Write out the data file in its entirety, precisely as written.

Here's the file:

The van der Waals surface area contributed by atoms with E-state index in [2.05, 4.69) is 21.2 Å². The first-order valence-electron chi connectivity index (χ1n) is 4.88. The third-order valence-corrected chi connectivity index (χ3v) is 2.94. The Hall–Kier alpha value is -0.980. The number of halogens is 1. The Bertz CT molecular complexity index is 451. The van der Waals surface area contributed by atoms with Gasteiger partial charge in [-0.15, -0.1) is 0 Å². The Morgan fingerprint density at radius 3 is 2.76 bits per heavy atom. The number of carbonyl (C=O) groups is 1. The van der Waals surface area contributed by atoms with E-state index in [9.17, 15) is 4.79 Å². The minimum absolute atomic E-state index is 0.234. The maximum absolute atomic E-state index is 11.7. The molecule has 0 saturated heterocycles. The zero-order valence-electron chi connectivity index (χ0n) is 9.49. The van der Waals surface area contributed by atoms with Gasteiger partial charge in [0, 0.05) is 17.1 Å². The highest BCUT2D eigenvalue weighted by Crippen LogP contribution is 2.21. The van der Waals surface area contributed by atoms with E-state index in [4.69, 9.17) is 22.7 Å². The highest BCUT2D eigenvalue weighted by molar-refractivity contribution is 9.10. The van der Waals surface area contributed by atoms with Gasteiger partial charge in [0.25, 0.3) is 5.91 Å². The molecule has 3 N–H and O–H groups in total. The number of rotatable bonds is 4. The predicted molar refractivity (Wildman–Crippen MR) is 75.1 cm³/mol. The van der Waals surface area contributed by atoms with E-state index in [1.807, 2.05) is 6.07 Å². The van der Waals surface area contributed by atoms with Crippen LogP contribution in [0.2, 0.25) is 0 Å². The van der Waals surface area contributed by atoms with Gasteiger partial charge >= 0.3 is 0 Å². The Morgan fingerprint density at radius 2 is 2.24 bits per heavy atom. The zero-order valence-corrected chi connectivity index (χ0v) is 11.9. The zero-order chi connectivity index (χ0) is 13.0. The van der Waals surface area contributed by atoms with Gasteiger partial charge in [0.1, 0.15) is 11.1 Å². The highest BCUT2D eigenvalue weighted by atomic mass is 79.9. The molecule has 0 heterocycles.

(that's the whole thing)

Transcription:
The van der Waals surface area contributed by atoms with E-state index in [2.05, 4.69) is 21.2 Å². The first-order valence-electron chi connectivity index (χ1n) is 4.88. The third-order valence-corrected chi connectivity index (χ3v) is 2.94. The Hall–Kier alpha value is -0.980. The number of halogens is 1. The Bertz CT molecular complexity index is 451. The van der Waals surface area contributed by atoms with Gasteiger partial charge in [-0.15, -0.1) is 0 Å². The Morgan fingerprint density at radius 3 is 2.76 bits per heavy atom. The number of carbonyl (C=O) groups is 1. The van der Waals surface area contributed by atoms with E-state index in [9.17, 15) is 4.79 Å². The minimum absolute atomic E-state index is 0.234. The maximum absolute atomic E-state index is 11.7. The molecule has 0 saturated heterocycles. The zero-order valence-electron chi connectivity index (χ0n) is 9.49. The van der Waals surface area contributed by atoms with Gasteiger partial charge in [0, 0.05) is 17.1 Å². The highest BCUT2D eigenvalue weighted by Crippen LogP contribution is 2.21. The van der Waals surface area contributed by atoms with E-state index in [4.69, 9.17) is 22.7 Å². The highest BCUT2D eigenvalue weighted by molar-refractivity contribution is 9.10. The van der Waals surface area contributed by atoms with Gasteiger partial charge in [0.25, 0.3) is 5.91 Å². The molecule has 3 N–H and O–H groups in total. The number of rotatable bonds is 4. The predicted molar refractivity (Wildman–Crippen MR) is 75.1 cm³/mol. The van der Waals surface area contributed by atoms with E-state index in [1.807, 2.05) is 6.07 Å². The van der Waals surface area contributed by atoms with Crippen LogP contribution in [0.2, 0.25) is 0 Å². The van der Waals surface area contributed by atoms with Gasteiger partial charge >= 0.3 is 0 Å². The Morgan fingerprint density at radius 2 is 2.24 bits per heavy atom. The zero-order valence-corrected chi connectivity index (χ0v) is 11.9. The zero-order chi connectivity index (χ0) is 13.0. The van der Waals surface area contributed by atoms with Gasteiger partial charge in [0.1, 0.15) is 11.1 Å². The highest BCUT2D eigenvalue weighted by atomic mass is 79.9. The molecule has 0 heterocycles.